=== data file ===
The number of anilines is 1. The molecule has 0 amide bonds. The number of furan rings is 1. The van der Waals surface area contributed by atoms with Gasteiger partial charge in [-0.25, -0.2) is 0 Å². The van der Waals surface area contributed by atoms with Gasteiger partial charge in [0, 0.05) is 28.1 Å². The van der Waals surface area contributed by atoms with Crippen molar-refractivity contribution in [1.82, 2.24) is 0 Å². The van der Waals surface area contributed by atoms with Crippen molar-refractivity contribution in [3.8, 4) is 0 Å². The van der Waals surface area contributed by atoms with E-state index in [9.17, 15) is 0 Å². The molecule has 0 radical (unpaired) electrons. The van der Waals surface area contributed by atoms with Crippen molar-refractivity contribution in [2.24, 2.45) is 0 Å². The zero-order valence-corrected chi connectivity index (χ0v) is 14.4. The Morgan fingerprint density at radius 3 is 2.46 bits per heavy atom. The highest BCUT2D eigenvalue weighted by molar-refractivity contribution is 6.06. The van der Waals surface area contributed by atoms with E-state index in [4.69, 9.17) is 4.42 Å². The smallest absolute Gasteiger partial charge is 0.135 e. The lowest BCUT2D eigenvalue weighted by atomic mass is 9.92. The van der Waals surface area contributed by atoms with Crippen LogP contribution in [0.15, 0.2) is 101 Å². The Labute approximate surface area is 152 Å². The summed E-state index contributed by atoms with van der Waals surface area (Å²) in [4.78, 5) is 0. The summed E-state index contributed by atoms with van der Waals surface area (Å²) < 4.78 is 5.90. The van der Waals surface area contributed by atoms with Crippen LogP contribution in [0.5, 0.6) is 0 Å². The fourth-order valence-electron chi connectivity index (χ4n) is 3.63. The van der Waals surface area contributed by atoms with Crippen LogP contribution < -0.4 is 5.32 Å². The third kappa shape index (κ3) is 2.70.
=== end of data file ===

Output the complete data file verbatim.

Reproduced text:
The number of anilines is 1. The molecule has 0 amide bonds. The number of furan rings is 1. The van der Waals surface area contributed by atoms with Gasteiger partial charge in [-0.25, -0.2) is 0 Å². The van der Waals surface area contributed by atoms with Gasteiger partial charge in [0, 0.05) is 28.1 Å². The van der Waals surface area contributed by atoms with Crippen molar-refractivity contribution in [1.82, 2.24) is 0 Å². The van der Waals surface area contributed by atoms with Crippen molar-refractivity contribution in [3.8, 4) is 0 Å². The van der Waals surface area contributed by atoms with E-state index in [9.17, 15) is 0 Å². The molecule has 0 radical (unpaired) electrons. The van der Waals surface area contributed by atoms with Crippen molar-refractivity contribution in [2.24, 2.45) is 0 Å². The zero-order valence-corrected chi connectivity index (χ0v) is 14.4. The Morgan fingerprint density at radius 3 is 2.46 bits per heavy atom. The highest BCUT2D eigenvalue weighted by molar-refractivity contribution is 6.06. The van der Waals surface area contributed by atoms with E-state index in [4.69, 9.17) is 4.42 Å². The smallest absolute Gasteiger partial charge is 0.135 e. The lowest BCUT2D eigenvalue weighted by atomic mass is 9.92. The van der Waals surface area contributed by atoms with Crippen LogP contribution in [0.15, 0.2) is 101 Å². The Labute approximate surface area is 152 Å². The summed E-state index contributed by atoms with van der Waals surface area (Å²) in [4.78, 5) is 0. The summed E-state index contributed by atoms with van der Waals surface area (Å²) < 4.78 is 5.90. The van der Waals surface area contributed by atoms with Crippen LogP contribution in [0.5, 0.6) is 0 Å². The fourth-order valence-electron chi connectivity index (χ4n) is 3.63. The van der Waals surface area contributed by atoms with Crippen LogP contribution < -0.4 is 5.32 Å². The third kappa shape index (κ3) is 2.70.